The bland, shopping-catalogue clichés are delivered by a voice-over in the sort of tone and delivery used in television shaver commercials. The cosy familiarity of the voice, and its strange dissociation from the footage, heightens the creepy ambiguity of the viewing experience.
Is this, for instance, an arms video or an ad for the Gillette Mach 3? There is only a subtle difference in the ratio of shaving to fighter-plane shots. Otherwise, they are the same.
It's no surprise, given the inherently surreal nature of selling weapons in this way, that spoofs exist on the internet, one including a "sponsored by McDonald's" caption next to news footage of US troops liberating Kuwait. It's proof of the fine line between the two that you have to watch for several minutes before realising you've been had.
For laser-guided accuracy in parodying the arms porn video, however, nothing comes closer than Samuel L Jackson's Chicks Who Love Guns scene from Quentin Tarantino's film Jackie Brown.
Lying back, watching his own video for the TEC-9 automatic sub-machine gun, fired by girls in bikinis against a desert backdrop, Jackson provides the shaver ad-style voice-over: "When you absolutely, positively have to kill every mutha-fucker in the room, accept no substitutes."
The Chicks Who Love Guns scene looks far-fetched, but it is actually nearly identical to a cult video called Sexy Girls, Sexy Guns, part of a series called Rock'n'Roll: More Guns More Fun.
The film features, according to the manufacturers, "14 Californian beau ties, scantily clad in string bikinis and high heels, firing the sexiest full auto machine guns ever produced. They're all here: Uzi; Mac-10; MP-5; AK-47; M-16; MP-K; Thompson and several others handled by the cutest, sexiest, wildest bunch of babes ever. If you like girls, you'll like this tape. If you like sub-machine guns ... you'll love it."
If Lockheed Martin and Boeing's promotional films equal quality arms porn, Sexy Girls, Sexy Guns are something dodgy from under the counter - but it is part of a huge gun video market. Nestling alongside those AK-toting Californian beauties, there are Heavy Machine Guns in Attack; Shooting the Uzi - The Israeli Way; and - one for the ladies - Handgun Workout.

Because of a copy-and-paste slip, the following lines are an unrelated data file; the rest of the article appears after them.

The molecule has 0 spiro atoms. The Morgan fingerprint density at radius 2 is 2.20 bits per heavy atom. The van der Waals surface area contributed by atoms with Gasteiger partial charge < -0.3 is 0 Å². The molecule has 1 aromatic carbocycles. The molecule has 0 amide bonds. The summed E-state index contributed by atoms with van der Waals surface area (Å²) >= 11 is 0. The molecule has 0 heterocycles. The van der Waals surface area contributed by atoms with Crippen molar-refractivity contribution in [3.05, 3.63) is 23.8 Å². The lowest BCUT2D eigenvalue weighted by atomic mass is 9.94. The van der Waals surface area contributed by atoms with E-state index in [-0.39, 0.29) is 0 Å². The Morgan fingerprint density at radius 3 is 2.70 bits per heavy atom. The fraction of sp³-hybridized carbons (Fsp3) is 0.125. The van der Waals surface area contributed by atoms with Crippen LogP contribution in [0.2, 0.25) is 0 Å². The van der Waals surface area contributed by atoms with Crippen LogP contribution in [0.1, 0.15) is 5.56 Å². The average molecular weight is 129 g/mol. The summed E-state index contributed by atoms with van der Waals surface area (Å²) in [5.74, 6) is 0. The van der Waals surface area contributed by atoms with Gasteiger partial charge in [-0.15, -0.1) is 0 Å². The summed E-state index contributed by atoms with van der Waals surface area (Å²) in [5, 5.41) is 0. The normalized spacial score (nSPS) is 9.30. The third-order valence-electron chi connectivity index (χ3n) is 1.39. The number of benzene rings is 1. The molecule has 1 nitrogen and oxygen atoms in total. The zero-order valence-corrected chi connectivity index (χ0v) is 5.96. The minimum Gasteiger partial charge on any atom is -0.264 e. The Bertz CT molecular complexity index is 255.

Special interest videos, largely directed at the US gun-owning market, are given the same no-frills marketing and packaging as their porn industry equivalents. Both are produced in dingy backrooms and worth billions of dollars. Like the porn industry, the how-to genre has its unlikely heroes - craggy-faced men in aviator sunglasses and baseball caps such as Tony Riley, Lenny Magill and Jim Hill, who is the National High-Power Rifle champion.
Worshipped by real-life versions of Dale, the conspiracy theorist from the television cartoon King of the Hill, these are ordinary men who believe that Nato is a Zionist plot and Washington an anti-National Rifle Association conspiracy by aliens against gun-owning America.
The slick, multimillion dollar productions of Lockheed and Boeing are in a different class. After watching hours of these corporate arms videos, one is struck not by the weaponry or the technology but the absence of human beings.
The few faces that do appear, fleetingly, are partially hidden behind visors and clad in fireproof space suits, pressing buttons. The complete invisibility of the victims of war that first became apparent to the world during the Gulf war has reached its logical conclusion in the arms video. The average 15-year-old boy would see more bloodshed playing Doom in his bedroom.
Arms videos are adverts in which the devastation that weapons actually cause is not portrayed. Instead, the viewer takes pure, unadulterated enjoyment from endlessly looped simulated death: the endless multiple orgasm of fast-edited impacts, stretching out for ever on to the horizon.
It certainly serves an audience, but I doubt they have any interest in buying weapons.